Photos of Forgotten Relatives in the Northeast


A lot of memories can be inspired by a single photo.

By Eric Peterschmidt

forgotten relativesIn the northeastern corner of the US, a group of people created a Facebook group called “Old Pictures of Forgotten Maine.” Most of the photos shared in the group are of places – old time postcard views of main streets, long-gone fancy hotels, farms, waterways, and, of course, photos of ships and shipyards.

But, a few days ago, a woman posted a photo of her great-great grandfather and her great aunt playing on the family farm.

The comments on this photo are what inspired me to write this. By itself, the photo isn’t very remarkable – just a photo of practically forgotten relatives from generations ago. But the stories. Oh my, the stories.

One person tagged another person, who weighed in with the family tree information and the comment “Just like with all the Maine and New Hampshire [family name], we’re all cousins to one degree or another.”

How fun!

But here’s the comment that really got me: “Look at our grandparents!! So adorable.. I needs [sic] copies of these cousin!” To which the original poster replied “Your auntie has them! I took pictures of them this summer.”

And then things really went crazy. “This is my mother and my grampy!” and “My great grandmother was married to a [family name] from over that way. Are we related?”

And just like that… a family story was started, and grew, and became a family legacy. And nearly forgotten relatives are suddenly remembered in vivid color.

But… and this is a big one.

That family story is sitting on a Facebook group that has nothing to do with that family. Before too long, it will vanish into the lands of “below the fold” and “down the feed.”

Will the far-flung family members know to “save as” that image for their own digital scrapbook?

Will they invite other family members to join “Old Pictures of Forgotten Maine” to see that one family photo that seems to have so much meaning and so many stories?

What will they do?

(If I must be honest, the temptation to ride into the comments section and recommend they try TightKnit was a little hard to resist, but resist it I did. At least for now…)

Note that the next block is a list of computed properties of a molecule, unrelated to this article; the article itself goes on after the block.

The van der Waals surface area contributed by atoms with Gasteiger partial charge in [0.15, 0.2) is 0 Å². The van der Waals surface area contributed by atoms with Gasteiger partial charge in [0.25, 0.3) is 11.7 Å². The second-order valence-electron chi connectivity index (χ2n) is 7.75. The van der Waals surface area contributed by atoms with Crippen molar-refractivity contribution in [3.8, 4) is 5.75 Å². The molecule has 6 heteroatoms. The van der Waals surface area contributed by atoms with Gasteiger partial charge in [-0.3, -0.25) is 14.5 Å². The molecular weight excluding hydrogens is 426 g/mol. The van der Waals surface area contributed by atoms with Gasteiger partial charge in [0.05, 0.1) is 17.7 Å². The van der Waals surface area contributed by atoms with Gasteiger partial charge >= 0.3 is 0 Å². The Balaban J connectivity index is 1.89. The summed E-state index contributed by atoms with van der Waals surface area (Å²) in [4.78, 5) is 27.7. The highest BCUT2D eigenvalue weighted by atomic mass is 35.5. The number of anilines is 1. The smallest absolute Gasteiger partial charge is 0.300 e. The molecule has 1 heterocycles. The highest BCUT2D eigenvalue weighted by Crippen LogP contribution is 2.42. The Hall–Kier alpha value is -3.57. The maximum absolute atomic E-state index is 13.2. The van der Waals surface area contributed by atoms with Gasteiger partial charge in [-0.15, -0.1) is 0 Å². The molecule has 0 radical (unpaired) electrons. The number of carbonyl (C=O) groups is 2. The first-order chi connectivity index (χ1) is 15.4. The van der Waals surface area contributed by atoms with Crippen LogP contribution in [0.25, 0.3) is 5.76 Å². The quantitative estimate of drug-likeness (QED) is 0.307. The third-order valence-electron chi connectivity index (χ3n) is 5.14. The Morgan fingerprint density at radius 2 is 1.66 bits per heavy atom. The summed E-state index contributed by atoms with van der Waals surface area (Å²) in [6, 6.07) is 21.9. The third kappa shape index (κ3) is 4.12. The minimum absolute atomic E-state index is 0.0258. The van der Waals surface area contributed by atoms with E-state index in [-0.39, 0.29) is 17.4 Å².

This story goes right back to what we’ve said before – “everyone has something, but no one has everything.” Even a person who acts as a “family historian,” who takes on the responsibility of collecting and categorizing the old family photos, won’t have everything. But the family, as a collective group, will have rich stories to tell and wonderful contributions to make – photographic and otherwise.

If only there were a place where they could tell those stories and post those photos.

And frankly, Facebook isn’t the place to do that. While a photo, like this one, can create a lot of conversation when it’s in the top of the group, it will soon disappear – and so will the stories that go with it – down in the feed, beyond the “what’s the latest” zone that is the hallmark of Facebook.

This happens when people create family groups on Facebook, too, as I mentioned in my earlier post. Down the feed and out of mind – the conversations just get lost and forgotten, doomed to obscurity while the photos at the top of the group get the attention of the moment.

Family photos don’t have to be of generations-old and nearly forgotten relatives to be meaningful, either. A photo of the family homestead can cause wonderful stories to come out. A photo of a treasured heirloom can do the same. What about a pet? Or an old car? Or a buggy pulled by a horse? A favorite picnic place? Or a wedding cake…

The stories are the memories, and the photos are the prompts, the thought-joggers, the reminders of times gone by – the times we want to share and remember when we’re sitting with family members around the kitchen table , whether the actual kitchen table or a virtual kitchen table your family creates together.

Interestingly, as I look again at the group, I see that the next post down is about a family farmhouse (different family) that burned down in the late 1970s. The post includes photos of the farmhouse while it was standing as well as photos of it burning to the ground.

That’s another photo that is perfect for storytelling, don’t you think?

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